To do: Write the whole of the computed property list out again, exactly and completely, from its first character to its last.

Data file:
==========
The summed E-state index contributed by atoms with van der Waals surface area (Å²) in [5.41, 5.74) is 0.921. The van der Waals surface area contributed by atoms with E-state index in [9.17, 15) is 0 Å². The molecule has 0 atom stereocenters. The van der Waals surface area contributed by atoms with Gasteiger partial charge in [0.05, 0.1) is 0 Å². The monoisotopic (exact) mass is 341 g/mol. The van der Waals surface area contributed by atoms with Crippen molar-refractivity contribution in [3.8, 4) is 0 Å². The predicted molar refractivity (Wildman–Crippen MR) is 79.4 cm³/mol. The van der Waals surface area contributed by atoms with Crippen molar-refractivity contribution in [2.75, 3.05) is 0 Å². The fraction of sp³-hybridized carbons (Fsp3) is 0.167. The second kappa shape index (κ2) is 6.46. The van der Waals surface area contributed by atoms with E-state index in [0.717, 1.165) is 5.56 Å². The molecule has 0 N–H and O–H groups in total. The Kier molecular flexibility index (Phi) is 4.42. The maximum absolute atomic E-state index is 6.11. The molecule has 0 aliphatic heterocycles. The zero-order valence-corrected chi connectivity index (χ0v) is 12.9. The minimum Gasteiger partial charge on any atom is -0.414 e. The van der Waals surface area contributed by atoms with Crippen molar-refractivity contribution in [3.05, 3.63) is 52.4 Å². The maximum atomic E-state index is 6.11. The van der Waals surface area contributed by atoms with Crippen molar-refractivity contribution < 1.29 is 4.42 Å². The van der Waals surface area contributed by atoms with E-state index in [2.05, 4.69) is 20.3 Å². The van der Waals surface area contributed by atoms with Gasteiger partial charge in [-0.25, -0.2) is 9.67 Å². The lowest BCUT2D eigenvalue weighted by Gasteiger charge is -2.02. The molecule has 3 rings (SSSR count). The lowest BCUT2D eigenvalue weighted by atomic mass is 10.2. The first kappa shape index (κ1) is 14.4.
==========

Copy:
The summed E-state index contributed by atoms with van der Waals surface area (Å²) in [5.41, 5.74) is 0.921. The van der Waals surface area contributed by atoms with E-state index in [9.17, 15) is 0 Å². The molecule has 0 atom stereocenters. The van der Waals surface area contributed by atoms with Gasteiger partial charge in [0.05, 0.1) is 0 Å². The monoisotopic (exact) mass is 341 g/mol. The van der Waals surface area contributed by atoms with Crippen molar-refractivity contribution in [3.8, 4) is 0 Å². The predicted molar refractivity (Wildman–Crippen MR) is 79.4 cm³/mol. The van der Waals surface area contributed by atoms with Crippen molar-refractivity contribution in [2.75, 3.05) is 0 Å². The fraction of sp³-hybridized carbons (Fsp3) is 0.167. The second kappa shape index (κ2) is 6.46. The van der Waals surface area contributed by atoms with E-state index in [0.717, 1.165) is 5.56 Å². The molecule has 0 N–H and O–H groups in total. The Kier molecular flexibility index (Phi) is 4.42. The maximum absolute atomic E-state index is 6.11. The molecule has 0 aliphatic heterocycles. The zero-order valence-corrected chi connectivity index (χ0v) is 12.9. The minimum Gasteiger partial charge on any atom is -0.414 e. The van der Waals surface area contributed by atoms with Crippen molar-refractivity contribution in [3.05, 3.63) is 52.4 Å². The maximum atomic E-state index is 6.11. The van der Waals surface area contributed by atoms with Crippen molar-refractivity contribution < 1.29 is 4.42 Å². The van der Waals surface area contributed by atoms with E-state index in [2.05, 4.69) is 20.3 Å². The van der Waals surface area contributed by atoms with Gasteiger partial charge in [-0.25, -0.2) is 9.67 Å². The lowest BCUT2D eigenvalue weighted by Gasteiger charge is -2.02. The molecule has 3 rings (SSSR count). The lowest BCUT2D eigenvalue weighted by atomic mass is 10.2. The first kappa shape index (κ1) is 14.4.